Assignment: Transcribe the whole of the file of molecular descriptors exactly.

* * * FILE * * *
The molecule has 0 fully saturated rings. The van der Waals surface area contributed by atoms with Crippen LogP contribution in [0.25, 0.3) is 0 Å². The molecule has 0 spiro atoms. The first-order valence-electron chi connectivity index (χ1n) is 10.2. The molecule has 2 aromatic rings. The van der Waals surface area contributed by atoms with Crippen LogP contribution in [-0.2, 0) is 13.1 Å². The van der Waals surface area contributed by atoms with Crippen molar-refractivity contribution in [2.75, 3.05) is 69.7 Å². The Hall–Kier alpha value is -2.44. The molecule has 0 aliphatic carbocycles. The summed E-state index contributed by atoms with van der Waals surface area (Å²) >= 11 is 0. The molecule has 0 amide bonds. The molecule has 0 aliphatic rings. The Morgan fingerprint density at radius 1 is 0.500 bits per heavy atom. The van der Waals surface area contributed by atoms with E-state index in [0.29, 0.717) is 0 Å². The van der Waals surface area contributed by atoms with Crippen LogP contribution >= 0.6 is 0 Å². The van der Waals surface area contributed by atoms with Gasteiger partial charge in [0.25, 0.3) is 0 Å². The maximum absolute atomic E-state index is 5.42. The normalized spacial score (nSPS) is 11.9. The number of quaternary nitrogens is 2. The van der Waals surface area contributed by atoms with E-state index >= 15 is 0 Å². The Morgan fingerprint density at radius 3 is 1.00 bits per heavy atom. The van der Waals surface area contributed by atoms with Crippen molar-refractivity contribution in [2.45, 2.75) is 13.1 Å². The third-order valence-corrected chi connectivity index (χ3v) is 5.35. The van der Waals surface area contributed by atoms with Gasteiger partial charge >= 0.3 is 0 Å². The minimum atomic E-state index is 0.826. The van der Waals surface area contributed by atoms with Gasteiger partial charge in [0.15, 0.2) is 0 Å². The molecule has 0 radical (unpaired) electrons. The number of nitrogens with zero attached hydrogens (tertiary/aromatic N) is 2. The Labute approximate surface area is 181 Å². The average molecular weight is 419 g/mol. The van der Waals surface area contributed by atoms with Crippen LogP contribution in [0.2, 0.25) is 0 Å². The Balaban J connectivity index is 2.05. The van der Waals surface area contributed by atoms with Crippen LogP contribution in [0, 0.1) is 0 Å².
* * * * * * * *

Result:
The molecule has 0 fully saturated rings. The van der Waals surface area contributed by atoms with Crippen LogP contribution in [0.25, 0.3) is 0 Å². The molecule has 0 spiro atoms. The first-order valence-electron chi connectivity index (χ1n) is 10.2. The molecule has 2 aromatic rings. The van der Waals surface area contributed by atoms with Crippen LogP contribution in [-0.2, 0) is 13.1 Å². The van der Waals surface area contributed by atoms with Crippen molar-refractivity contribution in [2.75, 3.05) is 69.7 Å². The Hall–Kier alpha value is -2.44. The molecule has 0 aliphatic carbocycles. The summed E-state index contributed by atoms with van der Waals surface area (Å²) >= 11 is 0. The molecule has 0 amide bonds. The molecule has 0 aliphatic rings. The Morgan fingerprint density at radius 1 is 0.500 bits per heavy atom. The van der Waals surface area contributed by atoms with E-state index in [0.29, 0.717) is 0 Å². The van der Waals surface area contributed by atoms with Crippen LogP contribution >= 0.6 is 0 Å². The van der Waals surface area contributed by atoms with Gasteiger partial charge in [0.25, 0.3) is 0 Å². The maximum absolute atomic E-state index is 5.42. The normalized spacial score (nSPS) is 11.9. The number of quaternary nitrogens is 2. The van der Waals surface area contributed by atoms with E-state index >= 15 is 0 Å². The Morgan fingerprint density at radius 3 is 1.00 bits per heavy atom. The van der Waals surface area contributed by atoms with Crippen molar-refractivity contribution in [2.45, 2.75) is 13.1 Å². The third-order valence-corrected chi connectivity index (χ3v) is 5.35. The van der Waals surface area contributed by atoms with Gasteiger partial charge >= 0.3 is 0 Å². The minimum atomic E-state index is 0.826. The van der Waals surface area contributed by atoms with Gasteiger partial charge in [0.15, 0.2) is 0 Å². The molecule has 0 radical (unpaired) electrons. The number of nitrogens with zero attached hydrogens (tertiary/aromatic N) is 2. The Labute approximate surface area is 181 Å². The average molecular weight is 419 g/mol. The van der Waals surface area contributed by atoms with Crippen LogP contribution in [0.2, 0.25) is 0 Å². The Balaban J connectivity index is 2.05. The van der Waals surface area contributed by atoms with Crippen LogP contribution in [0, 0.1) is 0 Å².